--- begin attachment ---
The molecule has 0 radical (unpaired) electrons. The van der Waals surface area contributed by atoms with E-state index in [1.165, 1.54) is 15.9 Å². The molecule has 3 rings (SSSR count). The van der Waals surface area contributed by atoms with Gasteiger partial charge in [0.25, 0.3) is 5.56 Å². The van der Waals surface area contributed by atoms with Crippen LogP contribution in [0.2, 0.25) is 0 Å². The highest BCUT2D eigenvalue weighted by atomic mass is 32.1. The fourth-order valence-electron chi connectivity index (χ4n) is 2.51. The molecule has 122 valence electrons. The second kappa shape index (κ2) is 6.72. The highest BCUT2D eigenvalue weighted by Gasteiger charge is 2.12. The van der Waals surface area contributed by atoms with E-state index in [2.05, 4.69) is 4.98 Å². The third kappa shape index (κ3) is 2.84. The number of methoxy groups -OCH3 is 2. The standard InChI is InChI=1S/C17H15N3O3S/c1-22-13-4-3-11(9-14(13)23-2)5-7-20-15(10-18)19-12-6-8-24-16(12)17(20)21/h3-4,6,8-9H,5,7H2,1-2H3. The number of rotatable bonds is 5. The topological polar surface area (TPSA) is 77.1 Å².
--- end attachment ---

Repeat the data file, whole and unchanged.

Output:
The molecule has 0 radical (unpaired) electrons. The van der Waals surface area contributed by atoms with E-state index in [1.165, 1.54) is 15.9 Å². The molecule has 3 rings (SSSR count). The van der Waals surface area contributed by atoms with Gasteiger partial charge in [0.25, 0.3) is 5.56 Å². The van der Waals surface area contributed by atoms with Crippen LogP contribution in [0.2, 0.25) is 0 Å². The highest BCUT2D eigenvalue weighted by atomic mass is 32.1. The fourth-order valence-electron chi connectivity index (χ4n) is 2.51. The molecule has 122 valence electrons. The second kappa shape index (κ2) is 6.72. The highest BCUT2D eigenvalue weighted by Gasteiger charge is 2.12. The van der Waals surface area contributed by atoms with E-state index in [2.05, 4.69) is 4.98 Å². The third kappa shape index (κ3) is 2.84. The number of methoxy groups -OCH3 is 2. The standard InChI is InChI=1S/C17H15N3O3S/c1-22-13-4-3-11(9-14(13)23-2)5-7-20-15(10-18)19-12-6-8-24-16(12)17(20)21/h3-4,6,8-9H,5,7H2,1-2H3. The number of rotatable bonds is 5. The topological polar surface area (TPSA) is 77.1 Å².